Whelan also spent much of his early career in the Yankees’ organization. Drafted by the Tigers in 2005, Whelan was traded to New York as part of the Gary Sheffield deal before the 2007 season. Whelan spent six years with New York before signing with the Reds as a minor league free agent in 2013. He reached the big leagues with the Yankees briefly in 2011. In 2014, Whelan returned to Detroit and made one appearance for the Tigers. He spent the rest of the season in Triple-A, where he had a 2.70 ERA and 20 saves in 43.1 innings. Whelan’s best two pitches are his low-90s fastball and his hard splitter.
Huntzinger spent his entire career in the Red Sox’s chain before jumping to the Orioles on a minor-league deal last year. A tall right-hander, Huntzinger fills up the strike-zone with a low-90s fastball and a solid slider. He also throws a decent change-up. Huntzinger threw 81 innings in Triple-A last year and had a 3.00 ERA and a 76:25 K:BB. He has yet to make his major-league debut.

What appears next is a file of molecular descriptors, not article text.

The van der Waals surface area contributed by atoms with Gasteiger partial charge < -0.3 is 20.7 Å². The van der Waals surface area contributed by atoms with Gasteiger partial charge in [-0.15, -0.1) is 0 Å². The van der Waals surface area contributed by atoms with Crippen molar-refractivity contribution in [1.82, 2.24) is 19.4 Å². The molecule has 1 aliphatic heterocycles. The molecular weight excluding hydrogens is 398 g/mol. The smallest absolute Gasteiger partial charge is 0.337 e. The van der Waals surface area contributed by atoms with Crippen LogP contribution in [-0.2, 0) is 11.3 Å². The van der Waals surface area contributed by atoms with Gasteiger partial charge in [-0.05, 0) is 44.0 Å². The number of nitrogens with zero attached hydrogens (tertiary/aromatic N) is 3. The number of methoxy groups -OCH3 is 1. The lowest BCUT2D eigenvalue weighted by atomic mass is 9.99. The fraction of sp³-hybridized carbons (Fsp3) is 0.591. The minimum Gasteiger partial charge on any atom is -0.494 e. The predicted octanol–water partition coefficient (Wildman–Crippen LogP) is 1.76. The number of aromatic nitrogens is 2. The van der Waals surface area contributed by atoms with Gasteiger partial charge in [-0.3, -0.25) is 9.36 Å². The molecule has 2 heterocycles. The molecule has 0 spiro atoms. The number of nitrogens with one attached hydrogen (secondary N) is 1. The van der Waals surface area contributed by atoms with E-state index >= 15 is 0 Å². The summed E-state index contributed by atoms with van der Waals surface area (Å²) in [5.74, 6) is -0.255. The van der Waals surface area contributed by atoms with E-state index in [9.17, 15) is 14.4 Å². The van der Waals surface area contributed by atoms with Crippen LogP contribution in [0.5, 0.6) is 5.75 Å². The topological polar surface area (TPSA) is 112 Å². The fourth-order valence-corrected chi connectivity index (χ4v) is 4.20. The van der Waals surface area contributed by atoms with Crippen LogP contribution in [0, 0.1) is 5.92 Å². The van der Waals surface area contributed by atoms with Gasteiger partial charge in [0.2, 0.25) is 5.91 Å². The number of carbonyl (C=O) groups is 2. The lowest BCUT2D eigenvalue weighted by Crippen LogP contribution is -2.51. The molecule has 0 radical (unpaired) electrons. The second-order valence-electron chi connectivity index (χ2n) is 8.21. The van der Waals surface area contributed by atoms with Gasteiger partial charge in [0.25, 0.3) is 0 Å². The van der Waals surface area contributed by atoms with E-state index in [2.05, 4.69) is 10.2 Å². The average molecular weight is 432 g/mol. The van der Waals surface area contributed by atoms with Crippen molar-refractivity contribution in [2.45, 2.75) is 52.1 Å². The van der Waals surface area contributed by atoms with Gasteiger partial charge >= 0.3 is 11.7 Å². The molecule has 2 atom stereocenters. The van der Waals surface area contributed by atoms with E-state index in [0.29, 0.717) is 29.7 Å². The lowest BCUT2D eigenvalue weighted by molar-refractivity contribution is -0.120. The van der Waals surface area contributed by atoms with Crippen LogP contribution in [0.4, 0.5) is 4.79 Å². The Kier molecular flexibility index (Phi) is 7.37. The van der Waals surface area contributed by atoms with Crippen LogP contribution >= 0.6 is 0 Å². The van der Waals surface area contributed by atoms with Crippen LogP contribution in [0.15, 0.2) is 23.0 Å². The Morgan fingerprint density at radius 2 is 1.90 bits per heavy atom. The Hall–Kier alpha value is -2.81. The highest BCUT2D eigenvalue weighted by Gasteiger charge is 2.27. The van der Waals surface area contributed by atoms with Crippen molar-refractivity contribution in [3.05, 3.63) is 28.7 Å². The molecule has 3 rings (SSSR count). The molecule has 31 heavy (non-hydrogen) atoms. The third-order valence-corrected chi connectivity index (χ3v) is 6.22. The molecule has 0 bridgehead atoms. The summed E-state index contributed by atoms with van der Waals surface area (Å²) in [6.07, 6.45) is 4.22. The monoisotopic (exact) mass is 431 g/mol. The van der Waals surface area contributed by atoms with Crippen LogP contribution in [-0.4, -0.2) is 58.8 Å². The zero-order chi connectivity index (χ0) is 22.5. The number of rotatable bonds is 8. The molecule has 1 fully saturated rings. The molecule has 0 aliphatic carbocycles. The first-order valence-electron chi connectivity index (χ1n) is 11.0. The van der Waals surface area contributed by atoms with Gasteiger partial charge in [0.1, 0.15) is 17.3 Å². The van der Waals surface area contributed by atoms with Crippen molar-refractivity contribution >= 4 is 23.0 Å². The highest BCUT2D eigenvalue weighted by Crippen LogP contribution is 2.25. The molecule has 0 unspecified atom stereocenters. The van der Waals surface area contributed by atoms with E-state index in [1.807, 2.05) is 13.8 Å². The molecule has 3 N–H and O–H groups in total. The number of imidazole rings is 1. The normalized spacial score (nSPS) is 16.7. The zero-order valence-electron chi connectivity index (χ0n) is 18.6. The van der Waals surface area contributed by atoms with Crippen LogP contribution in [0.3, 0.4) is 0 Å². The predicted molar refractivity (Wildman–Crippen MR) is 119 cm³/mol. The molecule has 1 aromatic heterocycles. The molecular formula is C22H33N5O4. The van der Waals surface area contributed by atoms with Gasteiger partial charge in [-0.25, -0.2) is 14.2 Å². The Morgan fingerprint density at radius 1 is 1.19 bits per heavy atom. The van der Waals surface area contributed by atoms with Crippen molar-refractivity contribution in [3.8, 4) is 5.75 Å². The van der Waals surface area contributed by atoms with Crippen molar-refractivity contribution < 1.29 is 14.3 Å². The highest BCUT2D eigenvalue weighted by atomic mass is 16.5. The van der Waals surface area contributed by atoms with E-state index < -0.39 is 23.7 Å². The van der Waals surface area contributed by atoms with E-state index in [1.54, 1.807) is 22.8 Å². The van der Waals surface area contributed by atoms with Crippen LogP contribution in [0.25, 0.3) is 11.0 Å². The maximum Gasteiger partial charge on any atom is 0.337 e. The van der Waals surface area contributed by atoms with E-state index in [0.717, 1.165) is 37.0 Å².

Angel Castro is still looking for his first trip to the big leagues after 12 years in the minors. The right-hander was acquired by the A’s for cash from St. Louis late last season. He has split time between starting and relieving during his career, but Castro figures to slot into a relief role if he does make the A’s roster this season. He was on the Cardinals’ 40-man roster for much of last season but never got the call to the bigs. He is a hard-thrower but has struggled with his command at times.
Left-hander Jim Fuller is looking for his first opportunity at the Triple-A level after spending his first full season at Double-A last year. Fuller, a former Mets and Twins farmhand, was a starter early in his career, but he moved to the bullpen in 2013. Last year in Double-A, Fuller had a 2.41 ERA and a 68:30 K:BB in 56 innings. He overcame a labrum tear early in his career. He has a low-90s fastball, a 12-6 curveball and a slider.
The A’s will have plenty of talent to choose from when stocking their Triple-A bullpen this season. Many of the pitchers detailed in the previous section will be in play for the Nashville Sounds. In addition, the A’s have several promising relief prospects who spent a significant amount time in Double-A or Triple-A with the A’s last year. Oakland also added minor league free agent Branch Kloess to the mix just before the start of spring training.